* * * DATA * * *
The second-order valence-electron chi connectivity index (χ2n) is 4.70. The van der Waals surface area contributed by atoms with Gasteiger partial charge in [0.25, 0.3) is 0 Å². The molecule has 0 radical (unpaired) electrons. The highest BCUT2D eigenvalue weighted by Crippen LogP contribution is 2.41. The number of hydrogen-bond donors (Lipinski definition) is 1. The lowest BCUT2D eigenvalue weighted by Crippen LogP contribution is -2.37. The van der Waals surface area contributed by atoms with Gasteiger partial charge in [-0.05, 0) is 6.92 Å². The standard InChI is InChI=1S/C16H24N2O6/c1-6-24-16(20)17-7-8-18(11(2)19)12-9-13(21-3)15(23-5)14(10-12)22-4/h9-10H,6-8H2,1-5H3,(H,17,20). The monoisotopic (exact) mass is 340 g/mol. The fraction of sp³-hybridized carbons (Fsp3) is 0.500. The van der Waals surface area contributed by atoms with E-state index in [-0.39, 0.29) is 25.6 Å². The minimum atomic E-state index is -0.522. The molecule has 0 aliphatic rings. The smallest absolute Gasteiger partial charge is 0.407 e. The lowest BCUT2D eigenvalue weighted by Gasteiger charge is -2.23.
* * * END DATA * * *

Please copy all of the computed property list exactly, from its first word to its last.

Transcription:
The second-order valence-electron chi connectivity index (χ2n) is 4.70. The van der Waals surface area contributed by atoms with Gasteiger partial charge in [0.25, 0.3) is 0 Å². The molecule has 0 radical (unpaired) electrons. The highest BCUT2D eigenvalue weighted by Crippen LogP contribution is 2.41. The number of hydrogen-bond donors (Lipinski definition) is 1. The lowest BCUT2D eigenvalue weighted by Crippen LogP contribution is -2.37. The van der Waals surface area contributed by atoms with Gasteiger partial charge in [-0.05, 0) is 6.92 Å². The standard InChI is InChI=1S/C16H24N2O6/c1-6-24-16(20)17-7-8-18(11(2)19)12-9-13(21-3)15(23-5)14(10-12)22-4/h9-10H,6-8H2,1-5H3,(H,17,20). The monoisotopic (exact) mass is 340 g/mol. The fraction of sp³-hybridized carbons (Fsp3) is 0.500. The van der Waals surface area contributed by atoms with E-state index in [-0.39, 0.29) is 25.6 Å². The minimum atomic E-state index is -0.522. The molecule has 0 aliphatic rings. The smallest absolute Gasteiger partial charge is 0.407 e. The lowest BCUT2D eigenvalue weighted by Gasteiger charge is -2.23.